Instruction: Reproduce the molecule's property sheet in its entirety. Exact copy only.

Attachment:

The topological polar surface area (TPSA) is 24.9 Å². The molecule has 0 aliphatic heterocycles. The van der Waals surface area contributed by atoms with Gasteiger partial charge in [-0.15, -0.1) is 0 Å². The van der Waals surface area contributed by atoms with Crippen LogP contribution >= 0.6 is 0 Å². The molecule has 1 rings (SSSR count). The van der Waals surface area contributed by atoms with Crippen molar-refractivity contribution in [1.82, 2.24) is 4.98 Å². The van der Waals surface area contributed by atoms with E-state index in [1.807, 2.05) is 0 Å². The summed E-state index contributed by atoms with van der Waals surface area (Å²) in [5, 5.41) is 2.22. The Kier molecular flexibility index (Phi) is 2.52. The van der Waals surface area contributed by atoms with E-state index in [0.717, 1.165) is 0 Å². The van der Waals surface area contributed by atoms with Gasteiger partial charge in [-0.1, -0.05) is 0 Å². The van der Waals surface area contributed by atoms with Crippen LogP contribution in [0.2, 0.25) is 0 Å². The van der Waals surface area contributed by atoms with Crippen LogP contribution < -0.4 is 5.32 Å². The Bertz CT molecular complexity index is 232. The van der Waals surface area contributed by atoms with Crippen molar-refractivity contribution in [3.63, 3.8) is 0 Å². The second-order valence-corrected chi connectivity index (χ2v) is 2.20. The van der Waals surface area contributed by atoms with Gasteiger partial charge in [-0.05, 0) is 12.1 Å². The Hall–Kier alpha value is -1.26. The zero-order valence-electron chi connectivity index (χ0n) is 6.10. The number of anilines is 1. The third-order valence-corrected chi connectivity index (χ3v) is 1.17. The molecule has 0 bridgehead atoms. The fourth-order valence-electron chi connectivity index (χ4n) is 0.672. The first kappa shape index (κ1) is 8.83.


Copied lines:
The topological polar surface area (TPSA) is 24.9 Å². The molecule has 0 aliphatic heterocycles. The van der Waals surface area contributed by atoms with Gasteiger partial charge in [-0.15, -0.1) is 0 Å². The van der Waals surface area contributed by atoms with Crippen LogP contribution >= 0.6 is 0 Å². The molecule has 1 rings (SSSR count). The van der Waals surface area contributed by atoms with Crippen molar-refractivity contribution in [1.82, 2.24) is 4.98 Å². The van der Waals surface area contributed by atoms with E-state index in [1.807, 2.05) is 0 Å². The summed E-state index contributed by atoms with van der Waals surface area (Å²) in [5, 5.41) is 2.22. The Kier molecular flexibility index (Phi) is 2.52. The van der Waals surface area contributed by atoms with E-state index in [0.717, 1.165) is 0 Å². The van der Waals surface area contributed by atoms with Gasteiger partial charge in [-0.1, -0.05) is 0 Å². The van der Waals surface area contributed by atoms with Crippen LogP contribution in [0.2, 0.25) is 0 Å². The van der Waals surface area contributed by atoms with Crippen LogP contribution < -0.4 is 5.32 Å². The Bertz CT molecular complexity index is 232. The van der Waals surface area contributed by atoms with Crippen molar-refractivity contribution in [3.63, 3.8) is 0 Å². The second-order valence-corrected chi connectivity index (χ2v) is 2.20. The van der Waals surface area contributed by atoms with Gasteiger partial charge in [-0.05, 0) is 12.1 Å². The Hall–Kier alpha value is -1.26. The zero-order valence-electron chi connectivity index (χ0n) is 6.10. The number of anilines is 1. The third-order valence-corrected chi connectivity index (χ3v) is 1.17. The molecule has 0 bridgehead atoms. The fourth-order valence-electron chi connectivity index (χ4n) is 0.672. The first kappa shape index (κ1) is 8.83.